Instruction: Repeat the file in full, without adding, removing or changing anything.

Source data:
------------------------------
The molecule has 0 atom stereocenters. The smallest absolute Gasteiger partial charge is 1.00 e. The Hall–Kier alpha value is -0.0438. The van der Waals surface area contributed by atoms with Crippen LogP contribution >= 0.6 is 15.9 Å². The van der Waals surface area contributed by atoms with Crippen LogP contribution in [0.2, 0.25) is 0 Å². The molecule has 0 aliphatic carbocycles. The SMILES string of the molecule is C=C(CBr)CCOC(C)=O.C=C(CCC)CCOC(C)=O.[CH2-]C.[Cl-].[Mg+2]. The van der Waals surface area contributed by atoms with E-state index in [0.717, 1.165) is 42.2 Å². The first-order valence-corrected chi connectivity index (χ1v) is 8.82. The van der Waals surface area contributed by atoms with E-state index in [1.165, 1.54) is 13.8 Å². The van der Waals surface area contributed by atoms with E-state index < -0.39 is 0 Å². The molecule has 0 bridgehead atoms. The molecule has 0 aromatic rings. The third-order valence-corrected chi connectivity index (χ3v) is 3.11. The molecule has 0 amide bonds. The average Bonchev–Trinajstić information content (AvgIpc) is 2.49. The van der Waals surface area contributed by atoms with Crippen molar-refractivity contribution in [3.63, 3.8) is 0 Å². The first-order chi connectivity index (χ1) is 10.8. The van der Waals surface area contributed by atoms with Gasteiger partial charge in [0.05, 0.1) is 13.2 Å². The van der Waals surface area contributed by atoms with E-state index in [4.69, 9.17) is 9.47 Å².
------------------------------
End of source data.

The molecule has 0 atom stereocenters. The smallest absolute Gasteiger partial charge is 1.00 e. The Hall–Kier alpha value is -0.0438. The van der Waals surface area contributed by atoms with Crippen LogP contribution >= 0.6 is 15.9 Å². The van der Waals surface area contributed by atoms with Crippen LogP contribution in [0.2, 0.25) is 0 Å². The molecule has 0 aliphatic carbocycles. The SMILES string of the molecule is C=C(CBr)CCOC(C)=O.C=C(CCC)CCOC(C)=O.[CH2-]C.[Cl-].[Mg+2]. The van der Waals surface area contributed by atoms with E-state index in [0.717, 1.165) is 42.2 Å². The first-order valence-corrected chi connectivity index (χ1v) is 8.82. The van der Waals surface area contributed by atoms with E-state index in [1.165, 1.54) is 13.8 Å². The van der Waals surface area contributed by atoms with E-state index < -0.39 is 0 Å². The molecule has 0 bridgehead atoms. The molecule has 0 aromatic rings. The third-order valence-corrected chi connectivity index (χ3v) is 3.11. The molecule has 0 amide bonds. The average Bonchev–Trinajstić information content (AvgIpc) is 2.49. The van der Waals surface area contributed by atoms with Crippen molar-refractivity contribution in [3.63, 3.8) is 0 Å². The first-order chi connectivity index (χ1) is 10.8. The van der Waals surface area contributed by atoms with Gasteiger partial charge in [0.05, 0.1) is 13.2 Å². The van der Waals surface area contributed by atoms with E-state index in [4.69, 9.17) is 9.47 Å².